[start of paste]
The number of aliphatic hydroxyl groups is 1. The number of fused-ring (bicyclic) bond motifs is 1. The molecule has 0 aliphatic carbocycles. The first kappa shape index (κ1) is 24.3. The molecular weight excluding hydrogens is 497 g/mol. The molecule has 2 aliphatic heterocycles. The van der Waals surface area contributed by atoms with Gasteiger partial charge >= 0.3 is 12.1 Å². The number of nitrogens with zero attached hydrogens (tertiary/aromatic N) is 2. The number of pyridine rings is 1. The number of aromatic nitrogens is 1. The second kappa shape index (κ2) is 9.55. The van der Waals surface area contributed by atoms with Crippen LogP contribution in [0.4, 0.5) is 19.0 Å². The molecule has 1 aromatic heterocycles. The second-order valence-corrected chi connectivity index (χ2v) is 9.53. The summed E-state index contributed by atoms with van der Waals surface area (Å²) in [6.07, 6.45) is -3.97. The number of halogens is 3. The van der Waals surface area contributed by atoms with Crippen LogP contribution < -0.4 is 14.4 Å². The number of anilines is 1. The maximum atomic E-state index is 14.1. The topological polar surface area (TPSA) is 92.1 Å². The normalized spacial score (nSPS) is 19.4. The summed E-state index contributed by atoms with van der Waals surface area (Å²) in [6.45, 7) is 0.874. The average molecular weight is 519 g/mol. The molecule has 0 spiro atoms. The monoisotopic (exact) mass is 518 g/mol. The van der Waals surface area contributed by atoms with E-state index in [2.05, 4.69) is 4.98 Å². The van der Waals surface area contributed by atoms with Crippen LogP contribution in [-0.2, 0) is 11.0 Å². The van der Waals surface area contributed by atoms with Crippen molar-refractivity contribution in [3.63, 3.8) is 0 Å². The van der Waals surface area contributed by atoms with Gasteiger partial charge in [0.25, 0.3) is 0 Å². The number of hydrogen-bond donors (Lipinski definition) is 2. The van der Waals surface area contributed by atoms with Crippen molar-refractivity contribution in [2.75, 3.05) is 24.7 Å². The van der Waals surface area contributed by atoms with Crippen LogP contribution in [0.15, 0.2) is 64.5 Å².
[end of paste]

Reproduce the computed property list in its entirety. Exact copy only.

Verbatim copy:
The number of aliphatic hydroxyl groups is 1. The number of fused-ring (bicyclic) bond motifs is 1. The molecule has 0 aliphatic carbocycles. The first kappa shape index (κ1) is 24.3. The molecular weight excluding hydrogens is 497 g/mol. The molecule has 2 aliphatic heterocycles. The van der Waals surface area contributed by atoms with Gasteiger partial charge >= 0.3 is 12.1 Å². The number of nitrogens with zero attached hydrogens (tertiary/aromatic N) is 2. The number of pyridine rings is 1. The number of aromatic nitrogens is 1. The second kappa shape index (κ2) is 9.55. The van der Waals surface area contributed by atoms with Crippen LogP contribution in [0.4, 0.5) is 19.0 Å². The molecule has 1 aromatic heterocycles. The second-order valence-corrected chi connectivity index (χ2v) is 9.53. The summed E-state index contributed by atoms with van der Waals surface area (Å²) in [6.07, 6.45) is -3.97. The number of halogens is 3. The van der Waals surface area contributed by atoms with Crippen LogP contribution < -0.4 is 14.4 Å². The number of anilines is 1. The maximum atomic E-state index is 14.1. The topological polar surface area (TPSA) is 92.1 Å². The normalized spacial score (nSPS) is 19.4. The summed E-state index contributed by atoms with van der Waals surface area (Å²) in [6.45, 7) is 0.874. The average molecular weight is 519 g/mol. The molecule has 0 spiro atoms. The monoisotopic (exact) mass is 518 g/mol. The van der Waals surface area contributed by atoms with E-state index in [2.05, 4.69) is 4.98 Å². The van der Waals surface area contributed by atoms with Crippen LogP contribution in [-0.2, 0) is 11.0 Å². The van der Waals surface area contributed by atoms with Crippen molar-refractivity contribution in [3.63, 3.8) is 0 Å². The van der Waals surface area contributed by atoms with Gasteiger partial charge in [0.25, 0.3) is 0 Å². The number of hydrogen-bond donors (Lipinski definition) is 2. The van der Waals surface area contributed by atoms with Crippen molar-refractivity contribution in [2.75, 3.05) is 24.7 Å². The van der Waals surface area contributed by atoms with Crippen LogP contribution in [0.15, 0.2) is 64.5 Å².